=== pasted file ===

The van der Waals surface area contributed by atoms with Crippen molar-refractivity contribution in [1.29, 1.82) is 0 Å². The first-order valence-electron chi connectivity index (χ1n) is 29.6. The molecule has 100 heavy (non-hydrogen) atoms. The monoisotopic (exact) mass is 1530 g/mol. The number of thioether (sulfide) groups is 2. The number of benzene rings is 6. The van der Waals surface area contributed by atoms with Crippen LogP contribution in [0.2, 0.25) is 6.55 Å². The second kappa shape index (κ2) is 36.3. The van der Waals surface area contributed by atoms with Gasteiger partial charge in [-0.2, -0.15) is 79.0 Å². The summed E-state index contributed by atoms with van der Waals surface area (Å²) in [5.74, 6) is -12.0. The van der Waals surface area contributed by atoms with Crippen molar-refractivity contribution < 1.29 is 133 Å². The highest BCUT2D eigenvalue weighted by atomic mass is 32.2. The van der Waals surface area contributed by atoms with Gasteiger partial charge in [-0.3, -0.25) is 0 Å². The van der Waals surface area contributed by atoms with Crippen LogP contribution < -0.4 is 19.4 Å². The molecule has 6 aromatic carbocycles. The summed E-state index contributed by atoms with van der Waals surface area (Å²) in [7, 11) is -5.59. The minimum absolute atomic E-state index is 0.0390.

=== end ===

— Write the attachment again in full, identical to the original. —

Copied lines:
The van der Waals surface area contributed by atoms with Crippen molar-refractivity contribution in [1.29, 1.82) is 0 Å². The first-order valence-electron chi connectivity index (χ1n) is 29.6. The molecule has 100 heavy (non-hydrogen) atoms. The monoisotopic (exact) mass is 1530 g/mol. The number of thioether (sulfide) groups is 2. The number of benzene rings is 6. The van der Waals surface area contributed by atoms with Crippen LogP contribution in [0.2, 0.25) is 6.55 Å². The second kappa shape index (κ2) is 36.3. The van der Waals surface area contributed by atoms with Gasteiger partial charge in [-0.2, -0.15) is 79.0 Å². The summed E-state index contributed by atoms with van der Waals surface area (Å²) in [5.74, 6) is -12.0. The van der Waals surface area contributed by atoms with Crippen molar-refractivity contribution < 1.29 is 133 Å². The highest BCUT2D eigenvalue weighted by atomic mass is 32.2. The van der Waals surface area contributed by atoms with Gasteiger partial charge in [-0.3, -0.25) is 0 Å². The van der Waals surface area contributed by atoms with Crippen LogP contribution < -0.4 is 19.4 Å². The molecule has 6 aromatic carbocycles. The summed E-state index contributed by atoms with van der Waals surface area (Å²) in [7, 11) is -5.59. The minimum absolute atomic E-state index is 0.0390.